Twitter is seeing strong user growth in the Asia-Pacific region, helping the messaging platform compensate for a slowdown in the US and Europe, a research report said Tuesday.
The report by eMarketer forecasts that Twitter's global user base will increase 24.4 % in 2014, led by big gains in countries such as Indonesia and India, and to a lesser extent Argentina, Mexico and Brazil.
The research firm said its figures on current Twitter usage are lower than company estimates -- 183 million at the end of 2013 -- "because we rely heavily on consumer survey data to weed out business accounts, multiple accounts for individual users and other sources of potential double-counting."
Twitter in April estimated the monthly active users at 255 million, which led to a slump in its share price because it suggested sluggish growth.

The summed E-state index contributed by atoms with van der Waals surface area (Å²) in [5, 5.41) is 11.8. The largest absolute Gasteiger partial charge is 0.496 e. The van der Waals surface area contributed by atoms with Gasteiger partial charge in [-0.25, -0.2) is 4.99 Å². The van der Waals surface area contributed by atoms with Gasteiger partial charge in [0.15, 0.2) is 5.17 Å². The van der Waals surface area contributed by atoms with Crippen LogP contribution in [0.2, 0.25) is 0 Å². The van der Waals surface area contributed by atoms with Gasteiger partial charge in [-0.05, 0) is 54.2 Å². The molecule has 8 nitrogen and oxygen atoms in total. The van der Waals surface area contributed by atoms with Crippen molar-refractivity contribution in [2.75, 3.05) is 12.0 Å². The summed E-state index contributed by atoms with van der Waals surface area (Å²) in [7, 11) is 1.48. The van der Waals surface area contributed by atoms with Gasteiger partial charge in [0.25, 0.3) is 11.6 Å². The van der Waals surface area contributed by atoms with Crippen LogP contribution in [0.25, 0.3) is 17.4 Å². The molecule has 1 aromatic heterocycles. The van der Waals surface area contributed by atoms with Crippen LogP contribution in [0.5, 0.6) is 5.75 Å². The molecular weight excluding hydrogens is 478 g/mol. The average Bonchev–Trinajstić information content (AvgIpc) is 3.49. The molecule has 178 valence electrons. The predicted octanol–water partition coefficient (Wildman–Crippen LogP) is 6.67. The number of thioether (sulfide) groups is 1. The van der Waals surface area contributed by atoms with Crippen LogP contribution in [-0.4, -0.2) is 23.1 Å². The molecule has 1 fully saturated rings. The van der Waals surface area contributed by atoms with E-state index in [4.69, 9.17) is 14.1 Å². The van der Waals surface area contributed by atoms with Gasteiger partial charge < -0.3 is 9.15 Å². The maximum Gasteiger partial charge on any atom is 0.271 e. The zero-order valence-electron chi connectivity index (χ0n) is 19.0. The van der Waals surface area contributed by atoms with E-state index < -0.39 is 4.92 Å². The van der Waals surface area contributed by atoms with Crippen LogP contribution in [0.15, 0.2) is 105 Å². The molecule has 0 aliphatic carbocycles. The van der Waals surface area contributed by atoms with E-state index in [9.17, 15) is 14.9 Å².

The eMarketer report said Twitter's worldwide users will hit 227 million this year, and nearly 400 million by 2018.
In its analysis of worldwide users, eMarketer said the Asia-Pacific region had already overtaken North America with more than 30 % of all Twitter users.
And the figures exclude China, which bans the US messaging service.
"In 2014, the Asia-Pacific region will account for 32.8 % of all Twitter users, compared with 23.7 % in North America," the report said.
"And by 2018, Asia-Pacific will more than double North America's share, breaking the 40 % mark in terms of worldwide market share. If China is on the Twitter map by that point, that share is likely to be significantly higher."
The research said Twitter user growth in the US "is maturing" and will taper off into single digits by 2015.
"Twitter's US user base gets outsize -- but appropriate --attention because it accounted for nearly three-quarters of Twitter's total ad revenues in 2013, according to company reports," said eMarketer.
"The US will remain the single largest country in terms of the number of individual Twitter users throughout our forecast, but currently, it still represents just over 20 percent of all Twitter users worldwide."